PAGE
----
June is the month for weddings. Almost always they are festive and hopeful. However, I must confess, as I attend weddings, I have come to wonder silently where these marriages will be in 10 years.
If the law of averages is the guide, many of them either will have been ended by divorce or will be under great stress. Infidelity will not be rare.
The state of so many marriages ending in divorce amounts to a national — and certainly a Church — crisis. Divorce among Catholics is about equal to the figures for all in this society.
Every priest knows quite well that many marriages are in trouble. A senior pastor said: “The things that priests deny themselves, namely marriage and children, occupy most of priests’ time! Priests deal with problems in marriage and parenting far more than anything else. At times I literally spend all day listening to spouses and parents with problems either in their marriages or with their children.”
Troubles in marriages and with children are epidemic. Realizing that, for whatever reason, statistics were different in other days, the current situation still is very disturbing.
In May, the veteran congressman from this part of Indiana resigned both his seat in the House of Representatives and as the Republican nominee for Congress in November because he was having an affair with a female employee. He admitted the affair, but it was on the brink of being reported.
What made it especially shocking was that he was not only a husband and father, but also a fundamentalist Protestant who strongly defended “family values” and often explained his advocacy for, or opposition to, legislation on the grounds that the Lord would want it this way.
Soon after his resignation, as details of the affair made it to the public eye more and more, nationally syndicated columnist E.J. Dionne wrote about it.
Others wrote about it, more than a few saying it was another example of hypocrisy among public figures who talk family values but whose private lives are not so admirable.
Dionne, however, did not blast this congressman. He admitted there was a disconnect, but went on to say that only someone without sin should cast the first stone. He then wrote that “cultural and economic forces” powerfully influence attitudes about marriage among everyone in this society.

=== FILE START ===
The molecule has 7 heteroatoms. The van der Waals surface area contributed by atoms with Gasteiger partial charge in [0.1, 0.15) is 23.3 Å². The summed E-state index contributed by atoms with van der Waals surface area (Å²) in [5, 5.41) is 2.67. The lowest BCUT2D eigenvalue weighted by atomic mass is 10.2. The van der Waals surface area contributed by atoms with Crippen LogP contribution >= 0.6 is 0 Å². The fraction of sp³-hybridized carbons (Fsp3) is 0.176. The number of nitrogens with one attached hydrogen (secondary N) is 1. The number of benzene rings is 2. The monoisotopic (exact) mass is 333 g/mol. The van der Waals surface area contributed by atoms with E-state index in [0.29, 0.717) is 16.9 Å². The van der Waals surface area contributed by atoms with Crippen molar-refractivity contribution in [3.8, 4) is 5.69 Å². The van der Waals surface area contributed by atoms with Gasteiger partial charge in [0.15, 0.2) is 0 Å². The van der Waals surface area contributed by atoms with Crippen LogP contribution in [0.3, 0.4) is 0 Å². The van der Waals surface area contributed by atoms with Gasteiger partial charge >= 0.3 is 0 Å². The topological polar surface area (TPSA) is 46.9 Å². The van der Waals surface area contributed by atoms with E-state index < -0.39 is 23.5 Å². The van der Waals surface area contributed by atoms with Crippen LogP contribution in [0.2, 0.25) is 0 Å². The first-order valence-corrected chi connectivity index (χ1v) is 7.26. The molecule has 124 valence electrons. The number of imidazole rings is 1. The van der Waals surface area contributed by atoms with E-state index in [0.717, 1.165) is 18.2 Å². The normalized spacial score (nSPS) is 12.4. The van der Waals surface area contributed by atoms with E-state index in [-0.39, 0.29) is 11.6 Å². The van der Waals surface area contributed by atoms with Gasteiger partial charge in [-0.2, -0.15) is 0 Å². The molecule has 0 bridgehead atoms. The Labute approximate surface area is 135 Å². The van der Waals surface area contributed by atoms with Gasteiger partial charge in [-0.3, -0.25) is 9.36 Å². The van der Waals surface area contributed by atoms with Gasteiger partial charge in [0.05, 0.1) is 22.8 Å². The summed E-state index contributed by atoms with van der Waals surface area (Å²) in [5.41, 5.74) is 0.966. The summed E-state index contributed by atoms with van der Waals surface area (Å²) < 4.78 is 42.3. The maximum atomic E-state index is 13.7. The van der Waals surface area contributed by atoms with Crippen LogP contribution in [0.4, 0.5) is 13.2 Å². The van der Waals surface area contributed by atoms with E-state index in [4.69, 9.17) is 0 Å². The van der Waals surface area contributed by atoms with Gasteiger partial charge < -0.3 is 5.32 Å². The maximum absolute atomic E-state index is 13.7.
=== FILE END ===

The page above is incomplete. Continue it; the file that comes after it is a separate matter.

“People are encouraged to put all sorts of things (career advancement, wealth, fame, the accumulation of things, various forms of self-indulgence) ahead of being good parents and spouses,” Dionne wrote. “Amen” to that, I say.
Last week, I met a woman, a Catholic mother. She and her husband sacrificed much to send their children all the way through Catholic schools. Their oldest daughter was married four years ago, in the Church, to another Catholic. They now have a daughter. She, however, has met someone else and is seeking a divorce.
“It’s the ‘Me Generation,’” her mother told me. “It’s all about ‘me, myself and I.’”
The upward trend in divorce indicates that a generation ago, certainly two or three generations ago, divorce was much less frequent. It may not always have been a good thing, as many people simply endured living hell rather than separate from a spouse or seek a divorce. Relationships have been open to trouble as long as humans have been on earth.
Still, something is very wrong today. I do not always agree with Dionne, but here he is right. Sweeping us away is a flood tide of cultural attitudes that so very often runs utterly opposite of the teachings of the Gospel, which always offers the best guide to human happiness and peace of soul.
Msgr. Owen F. Campion is associate publisher of OSV.